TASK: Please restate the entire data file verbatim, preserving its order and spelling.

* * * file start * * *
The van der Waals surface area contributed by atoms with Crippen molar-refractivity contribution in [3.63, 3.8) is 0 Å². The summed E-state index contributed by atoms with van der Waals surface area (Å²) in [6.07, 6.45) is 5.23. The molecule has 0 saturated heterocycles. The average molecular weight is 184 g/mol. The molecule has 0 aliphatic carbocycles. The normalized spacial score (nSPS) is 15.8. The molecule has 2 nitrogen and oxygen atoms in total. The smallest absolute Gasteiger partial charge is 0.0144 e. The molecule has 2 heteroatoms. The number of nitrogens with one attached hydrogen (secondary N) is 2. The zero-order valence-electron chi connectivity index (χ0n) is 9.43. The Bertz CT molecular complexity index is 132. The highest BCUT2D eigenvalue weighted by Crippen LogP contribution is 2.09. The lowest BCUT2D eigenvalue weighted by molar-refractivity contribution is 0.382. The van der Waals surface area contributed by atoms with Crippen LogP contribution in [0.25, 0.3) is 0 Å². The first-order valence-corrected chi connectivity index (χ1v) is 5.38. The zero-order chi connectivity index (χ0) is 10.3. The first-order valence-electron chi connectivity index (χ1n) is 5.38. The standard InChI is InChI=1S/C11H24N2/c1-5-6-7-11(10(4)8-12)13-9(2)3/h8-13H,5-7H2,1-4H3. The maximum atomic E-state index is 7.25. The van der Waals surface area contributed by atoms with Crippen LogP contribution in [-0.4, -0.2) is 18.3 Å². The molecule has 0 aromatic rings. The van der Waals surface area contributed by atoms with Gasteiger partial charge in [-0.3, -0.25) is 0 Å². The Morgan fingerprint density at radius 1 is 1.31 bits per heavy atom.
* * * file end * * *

The van der Waals surface area contributed by atoms with Crippen molar-refractivity contribution in [3.63, 3.8) is 0 Å². The summed E-state index contributed by atoms with van der Waals surface area (Å²) in [6.07, 6.45) is 5.23. The molecule has 0 saturated heterocycles. The average molecular weight is 184 g/mol. The molecule has 0 aliphatic carbocycles. The normalized spacial score (nSPS) is 15.8. The molecule has 2 nitrogen and oxygen atoms in total. The smallest absolute Gasteiger partial charge is 0.0144 e. The molecule has 2 heteroatoms. The number of nitrogens with one attached hydrogen (secondary N) is 2. The zero-order valence-electron chi connectivity index (χ0n) is 9.43. The Bertz CT molecular complexity index is 132. The highest BCUT2D eigenvalue weighted by Crippen LogP contribution is 2.09. The lowest BCUT2D eigenvalue weighted by molar-refractivity contribution is 0.382. The van der Waals surface area contributed by atoms with Crippen LogP contribution in [0.25, 0.3) is 0 Å². The first-order valence-corrected chi connectivity index (χ1v) is 5.38. The zero-order chi connectivity index (χ0) is 10.3. The first-order valence-electron chi connectivity index (χ1n) is 5.38. The standard InChI is InChI=1S/C11H24N2/c1-5-6-7-11(10(4)8-12)13-9(2)3/h8-13H,5-7H2,1-4H3. The maximum atomic E-state index is 7.25. The van der Waals surface area contributed by atoms with Crippen LogP contribution in [-0.4, -0.2) is 18.3 Å². The molecule has 0 aromatic rings. The van der Waals surface area contributed by atoms with Gasteiger partial charge in [-0.3, -0.25) is 0 Å². The Morgan fingerprint density at radius 1 is 1.31 bits per heavy atom.